Other format, only half byte values used

Other format, text file probably

Entropy looks good but repair is unsuccessful?

Note that good entropy does not mean by definition JPEG. You may get similar entropy when the file is filled with other compressed data. However there a few things you can try (and that worked for me in the past sometimes):

  1. Run Extract JPEG option on JPEGs. I have had success using this method getting full and partial (but still usable) images from incorrectly recovered photos. Procedure is the same as for extracting JPEG from RAW (see above video).
  2. Use Patch + Append option. This requires a sample or reference file that was shot with the same camera and settings (such as quality).

If extracting JPEG from the corrupted files yields no results then the file contains no complete JPEG file(s). However, since entropy is good there is still a chance there is encoded JPEG data within the file that can be reconstructed. To find out you have to examine the files one by one (no batch).

Advanced repairs using JPEG-Repair Toolkit

This is an advanced repair that requires manual input. You will also need a sample / reference file that is taken with the same camera + settings. You need to rename the reference file to sample.jpg and place it in the same folder as the file you want to repair.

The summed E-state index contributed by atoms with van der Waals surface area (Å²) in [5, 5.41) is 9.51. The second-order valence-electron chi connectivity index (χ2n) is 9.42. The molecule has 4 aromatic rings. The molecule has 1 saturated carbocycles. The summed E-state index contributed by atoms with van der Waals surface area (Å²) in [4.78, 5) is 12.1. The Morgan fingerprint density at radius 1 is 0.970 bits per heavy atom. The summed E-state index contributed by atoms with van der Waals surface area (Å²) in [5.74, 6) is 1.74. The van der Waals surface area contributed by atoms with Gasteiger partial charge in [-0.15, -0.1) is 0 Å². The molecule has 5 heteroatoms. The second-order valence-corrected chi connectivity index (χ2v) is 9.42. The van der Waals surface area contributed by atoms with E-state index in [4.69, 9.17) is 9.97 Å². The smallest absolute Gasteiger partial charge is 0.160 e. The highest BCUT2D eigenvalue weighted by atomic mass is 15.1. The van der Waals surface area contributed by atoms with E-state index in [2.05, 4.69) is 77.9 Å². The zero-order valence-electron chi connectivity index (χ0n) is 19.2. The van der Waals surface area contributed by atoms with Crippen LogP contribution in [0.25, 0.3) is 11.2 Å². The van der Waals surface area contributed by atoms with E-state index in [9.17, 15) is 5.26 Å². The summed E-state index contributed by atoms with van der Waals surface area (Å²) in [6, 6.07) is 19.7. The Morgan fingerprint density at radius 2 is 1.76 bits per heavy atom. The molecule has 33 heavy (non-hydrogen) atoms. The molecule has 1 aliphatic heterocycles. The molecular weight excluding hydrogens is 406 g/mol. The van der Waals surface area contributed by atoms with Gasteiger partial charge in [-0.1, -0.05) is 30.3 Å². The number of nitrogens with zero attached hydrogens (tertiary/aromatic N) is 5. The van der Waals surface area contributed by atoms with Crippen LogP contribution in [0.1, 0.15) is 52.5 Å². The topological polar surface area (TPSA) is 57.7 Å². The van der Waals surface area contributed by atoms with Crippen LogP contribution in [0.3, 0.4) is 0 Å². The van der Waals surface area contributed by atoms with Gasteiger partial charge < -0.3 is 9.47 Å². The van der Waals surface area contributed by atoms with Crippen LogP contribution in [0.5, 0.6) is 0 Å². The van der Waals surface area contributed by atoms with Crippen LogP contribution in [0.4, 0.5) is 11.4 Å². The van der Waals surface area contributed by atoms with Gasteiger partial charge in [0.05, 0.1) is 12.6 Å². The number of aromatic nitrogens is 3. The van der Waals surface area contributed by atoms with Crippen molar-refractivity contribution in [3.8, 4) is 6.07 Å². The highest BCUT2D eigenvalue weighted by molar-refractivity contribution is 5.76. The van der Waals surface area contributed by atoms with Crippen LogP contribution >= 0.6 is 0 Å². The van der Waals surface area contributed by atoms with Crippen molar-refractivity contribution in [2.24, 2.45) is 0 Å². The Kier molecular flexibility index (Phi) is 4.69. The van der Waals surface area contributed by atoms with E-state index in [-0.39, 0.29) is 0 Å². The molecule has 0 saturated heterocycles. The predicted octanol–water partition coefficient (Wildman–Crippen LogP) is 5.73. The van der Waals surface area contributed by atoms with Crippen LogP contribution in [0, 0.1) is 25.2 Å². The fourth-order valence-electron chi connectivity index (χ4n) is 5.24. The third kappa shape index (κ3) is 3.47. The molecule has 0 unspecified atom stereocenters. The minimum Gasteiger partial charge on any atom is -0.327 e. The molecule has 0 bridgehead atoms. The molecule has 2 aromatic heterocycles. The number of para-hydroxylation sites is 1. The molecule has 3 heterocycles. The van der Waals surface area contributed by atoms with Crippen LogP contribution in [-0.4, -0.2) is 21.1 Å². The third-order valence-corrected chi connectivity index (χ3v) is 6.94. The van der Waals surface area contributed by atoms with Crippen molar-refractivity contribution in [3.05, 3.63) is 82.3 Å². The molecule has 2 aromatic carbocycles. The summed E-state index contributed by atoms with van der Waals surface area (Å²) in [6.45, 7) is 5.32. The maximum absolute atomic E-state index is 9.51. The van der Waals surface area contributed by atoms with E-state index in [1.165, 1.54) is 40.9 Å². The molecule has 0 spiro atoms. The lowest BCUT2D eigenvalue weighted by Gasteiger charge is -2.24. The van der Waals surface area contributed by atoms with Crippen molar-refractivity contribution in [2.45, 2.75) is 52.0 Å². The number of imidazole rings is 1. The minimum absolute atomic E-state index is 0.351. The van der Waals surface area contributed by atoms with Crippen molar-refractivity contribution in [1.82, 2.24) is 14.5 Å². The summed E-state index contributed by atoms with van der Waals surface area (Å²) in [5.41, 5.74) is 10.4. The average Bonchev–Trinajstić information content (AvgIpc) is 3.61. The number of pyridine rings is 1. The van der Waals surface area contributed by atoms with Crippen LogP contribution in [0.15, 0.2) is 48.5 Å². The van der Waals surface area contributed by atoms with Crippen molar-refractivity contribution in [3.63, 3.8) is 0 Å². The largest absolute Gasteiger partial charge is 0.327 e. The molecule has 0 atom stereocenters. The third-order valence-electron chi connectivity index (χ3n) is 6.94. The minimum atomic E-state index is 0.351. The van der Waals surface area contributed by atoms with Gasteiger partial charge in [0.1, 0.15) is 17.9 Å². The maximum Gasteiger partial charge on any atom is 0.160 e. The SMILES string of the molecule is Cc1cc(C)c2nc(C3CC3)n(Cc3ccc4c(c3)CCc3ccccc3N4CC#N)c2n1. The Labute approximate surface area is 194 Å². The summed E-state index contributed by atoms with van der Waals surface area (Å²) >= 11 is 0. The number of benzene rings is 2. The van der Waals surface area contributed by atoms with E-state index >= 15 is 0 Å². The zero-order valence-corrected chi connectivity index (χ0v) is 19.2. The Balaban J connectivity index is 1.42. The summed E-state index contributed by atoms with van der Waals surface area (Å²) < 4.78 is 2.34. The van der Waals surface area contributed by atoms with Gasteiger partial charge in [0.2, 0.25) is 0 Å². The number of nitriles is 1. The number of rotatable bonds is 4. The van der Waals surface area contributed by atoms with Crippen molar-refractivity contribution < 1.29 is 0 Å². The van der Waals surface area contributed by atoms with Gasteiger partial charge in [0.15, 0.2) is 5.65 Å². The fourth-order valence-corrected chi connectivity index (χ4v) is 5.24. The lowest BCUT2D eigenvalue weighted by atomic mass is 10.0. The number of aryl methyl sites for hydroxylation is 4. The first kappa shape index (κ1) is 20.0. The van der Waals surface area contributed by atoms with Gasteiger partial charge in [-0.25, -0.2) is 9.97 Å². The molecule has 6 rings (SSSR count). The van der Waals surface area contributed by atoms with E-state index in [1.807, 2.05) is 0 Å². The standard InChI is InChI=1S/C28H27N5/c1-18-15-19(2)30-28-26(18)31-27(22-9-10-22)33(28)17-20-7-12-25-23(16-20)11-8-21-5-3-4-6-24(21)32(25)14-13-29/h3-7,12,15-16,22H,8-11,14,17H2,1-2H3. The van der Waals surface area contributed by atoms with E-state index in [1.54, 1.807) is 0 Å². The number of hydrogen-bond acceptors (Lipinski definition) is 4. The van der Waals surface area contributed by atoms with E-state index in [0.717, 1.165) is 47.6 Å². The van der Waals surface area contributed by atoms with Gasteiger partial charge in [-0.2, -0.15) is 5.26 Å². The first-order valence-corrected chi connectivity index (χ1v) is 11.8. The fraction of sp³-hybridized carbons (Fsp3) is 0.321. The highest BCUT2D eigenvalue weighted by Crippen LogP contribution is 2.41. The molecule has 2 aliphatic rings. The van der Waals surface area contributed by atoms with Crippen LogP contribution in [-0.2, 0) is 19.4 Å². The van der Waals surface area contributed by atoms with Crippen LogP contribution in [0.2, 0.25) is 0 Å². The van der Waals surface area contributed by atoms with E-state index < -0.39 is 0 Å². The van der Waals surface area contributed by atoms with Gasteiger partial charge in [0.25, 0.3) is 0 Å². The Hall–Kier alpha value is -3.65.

Carve JPEG data from file and append valid JPEG header
    1. Double click “jpgrepair.exe”. There is no setup, just a single executable file.
    2. Select Patch and enable the ‘append’ checkbox.
    3. Browse to the folder containing the corrupted photos + reference file (that is named ‘sample.jpg’ without quotation marks).
    4. Select the corrupt file you need to repair.
    5. Click “Repair”. It is very likely that JPEG-Repair will prompt you to load a file it has made modifications to. It may take several iterations to get it right. Just keep following the messages JPEG-Repair displays. It may prompt to load files several times.
    6. It is likely the image is severely distorted. You will need to remove obvious corrupted data until a recognizable image is achieved.

Note: Append with be un-checked as you only need to append the header of the donor file once. Leave unchecked!

It is strongly advised to watch following video that will show you what to expect:





2 thoughts on “Windows Photos: It looks like we don’t support this file format

  1. Boyd Smith

    I tried to use trial version, but only got error,… “File is not in EXIF format” I don’t understand what this means, or if I can repair the jpgs??
    Instructions don’t explain clearly what to do?

    1. Joep Post author

      Can you send me a few files + an intact reference file shot with the same camera. Hard to tell what the problem is without the files. Either share with me using google drive or similar or upload here

      I think that’s when you select the reference file? What if you just OK that? I think it’s only relevant for some brief EXIF info the tool tries to pull from the reference file. I have never heard of it throwing this error before.

      If it’s less than 15 MB or so I suppose email is fine too.